Powering this kit is a Lithium-ion battery pack, made with Samsung 18650 cells. They’re configured as 13 series and 4 parallel offering 48 volts and 11.6 amp hours (though Jason advertises 11 to keep expectations reasonable). The battery pack itself is reasonably lightweight at ~7.1 lbs, and it interfaces with a plastic slide which you need to screw onto your frame somewhere. The owners of this bike got creative and mounted the pack upside-down below their rear rack using a metal plate. There is a sturdy metal track inside the plastic slide, with long slots for inserting bolts in many configurations. Ideally, you’ll be able to mount this to bottle cage bosses on your downtube to keep weight low and center. This is what was done for the Giant demo mountain bike you can see in the EBO Burly Kit review here. Lithium-ion cells are known for being relatively lightweight but very durable and long lasting. They don’t develop a memory if you forget to charge them right away, but they are still heat and cold sensitive. Jason recommended recharging the pack after it had had been depleted to above 20% vs. recharging after every short ride. He explained that this would allow for more full cycles, and help the cell chemistry to last longer. However, if you go below 20%, there’s a chemical change in the batteries and this could be hard on them. It’s best to store the battery pack in a cool, dry location, and you can charge it either on or off the frame, which is handy. It locks securely to the slide mount but has a hinged handle on top for safe lifting. I do have a few gripes about the battery pack, and the first one is that the slide mount only attaches with two bolts in most cases if you’re using bottle cage bosses. Compared to purpose-built e-bikes, it’s just not as sturdy or nice looking (newer bikes have batteries that are sunk into the downtube a bit for even lower weight and sturdier positioning like this). The EBO Dolphin style battery pack may not fit at all on some youth, folding, or step-thru frames (and for that, EBO has a rear-rack battery mount that is compatible with this kit). The downtube battery has three ports built into the right side (a fuse, charging point, and USB port), and I found the rubber charge port cover a bit tricky to seat properly… I had to be intentional about lining it up exactly before pushing in with some force. Also, the USB port on the battery is disabled because Jason said it can slowly discharge the battery (potentially taking you below the 20% point if you haven’t used it for a long time). The battery charger itself is pretty basic, providing 2 Amps of power output for regular charging speeds, it’s not super compact or lightweight at ~1.9 lbs, but is still small enough to toss into a bag and bring along on rides. My final complaint about the battery pack is that you have to turn it on independently from the display, and this takes a few extra seconds… especially if the pack is mounted somewhere difficult to reach or low down (like the rack on the ET2611). This is a minor gripe, one that isn’t unique to EBO kits or even purpose-built electric bicycles, but one worth noting. In some cases, you simply cannot buy an electrified version of a bicycle, or you may want to breath new life into a bike that is sentimental. For those moments, the idea is to find a kit that will offer enough power, fit your budget, and position weight well while also looking good.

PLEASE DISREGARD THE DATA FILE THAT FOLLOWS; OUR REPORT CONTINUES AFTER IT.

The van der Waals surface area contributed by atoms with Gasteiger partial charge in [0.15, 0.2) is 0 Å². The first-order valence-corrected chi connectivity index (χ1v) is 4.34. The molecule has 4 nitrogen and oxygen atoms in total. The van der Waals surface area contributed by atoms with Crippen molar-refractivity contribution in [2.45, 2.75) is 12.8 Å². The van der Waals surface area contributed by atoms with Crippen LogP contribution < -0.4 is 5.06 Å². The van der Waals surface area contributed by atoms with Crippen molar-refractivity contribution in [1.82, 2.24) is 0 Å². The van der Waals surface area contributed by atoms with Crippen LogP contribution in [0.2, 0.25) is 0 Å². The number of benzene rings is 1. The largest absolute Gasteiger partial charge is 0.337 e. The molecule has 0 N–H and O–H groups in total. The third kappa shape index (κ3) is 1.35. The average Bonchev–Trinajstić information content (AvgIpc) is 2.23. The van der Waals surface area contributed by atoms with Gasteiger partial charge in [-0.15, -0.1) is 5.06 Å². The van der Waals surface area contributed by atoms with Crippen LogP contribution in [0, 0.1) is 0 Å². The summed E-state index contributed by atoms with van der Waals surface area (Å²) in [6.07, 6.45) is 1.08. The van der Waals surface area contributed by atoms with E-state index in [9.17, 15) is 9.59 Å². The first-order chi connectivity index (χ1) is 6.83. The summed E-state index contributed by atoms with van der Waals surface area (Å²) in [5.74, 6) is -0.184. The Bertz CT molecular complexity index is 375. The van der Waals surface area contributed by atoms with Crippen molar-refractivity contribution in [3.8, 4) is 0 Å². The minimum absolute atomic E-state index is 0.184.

Moving on to operation, once the battery is charged up, mounted, and switched on, you can hold the power button on the control pad which is usually mounted near the left grip. At this point, the LCD screen (or LED console) comes to life. The default display hardware that comes with the Clydesdale is a beautiful backlit KT branded LCD with integrated USB charging port. However, EBO does offer to swap this display for a more basic LED console, to reduce handlebar clutter and limit the fancy look of the kit (which could attract unwanted attention in some situations or take up space where you might have a phone or drink holder). As much as I love the LCD, and will be focusing on it from here on out, the LED pad that EBO offers here is nicer than average, because it shows a speedometer in addition to the current charge level and assist mode. Neither one of these two display panels is removable, but both can be swiveled a bit to improve readability or reduce glare. The LCD shows all sorts of menus, but only uses three rubberized buttons to operate. This control system combines simplicity with depth, and is intuitive to use, without requiring that you look down all the time to change assist levels, once you get the hang of it. The power button in the center of the control pad allows you to cycle through trip stats like odometer, trip distance, average speed, max speed etc. and the up and down arrows allow you to raise or lower the assist setting. By default, the bike is set to assist level zero, so that the throttle is inactive. Once you arrow up to 1-5, the pedal assist sensor goes live and you can instantly use the throttle with full power. It ramps up smoothly and feels a bit more refined than some other systems I have tried, but is definitely more zippy than some of the weaker 36 volt kits. Gearless motors tend to be quiet and smooth most of the time, but this one produced a bit of whirring noise when operated at full power. I prefer to pedal with an efficient, lower level of pedal assist, with occasional bursts of power to start from rest, catch up with friends, or climb hills, and all of the EBO hub motor kits let me do this. Whether you’re riding in bright light or darkness, the LCD display should be viewable, because you can hold the up arrow to activate backlighting. Holding down will activate walk mode, if the bike is not moving more than 6 mph already. If you enable cruise control in the settings menu (by holding up and down simultaneously to get to the setting) you can then hold the down arrow at any set speed above 6 mph to activate cruise control and give your legs, wrist, or thumb a break. If you set it while pedaling, you have a second or so to discontinue pedaling or it will shut cruise off again. It’s a feature I don’t see a lot, and one that some people might really appreciate for long commutes our touring. The other thing that will override cruise control is hitting either of the two brakes, because they have motor inhibitors built-in. There are so many settings to explore here, including lower top speeds, a security password to keep the bike from being tampered with or ridden by young people, and the ability to change the cadence sensor sensitivity. Jason convinced me that eight magnets was enough for their cadence disc (verses 12 magnets that I have seen on some other ebikes and kits). He explained that the disc itself is smaller and less likely to be bumped this way, but that it is still very responsive. Apparently, some people want to set their cadence sensors to be less sensitive, so that the bike won’t surprise them if an accidental partial pedal stroke is made, and you can indeed make the cadence sensor less responsive this way by exploring the settings menu and using Jason’s manual as a guide. The cadence sensor itself is one of the more difficult parts to install with this kit, because it requires a bottom bracket wrench and crank puller or help from a shop to get on. It’s not an easy clip-on design, but the benefit is that it should be more sturdy and reliable in the long run. In short, I appreciate how useful and open the control systems are on this ebike kit. It’s not limited or locked up like most purpose built ebikes, and it even gives you USB power for maintaining a phone, music player, or lights on the go. When conducting this review, Jason had explained that the display had a 20 second lag for the current speed to register (based on their new firmware that works with 36 and 48 volt motors. I was thankful that Jason was aware of the issue and honest about it as we talked on camera, he has since resolved this issue (late February 2018) but I wanted to keep this note for those who might have an older version.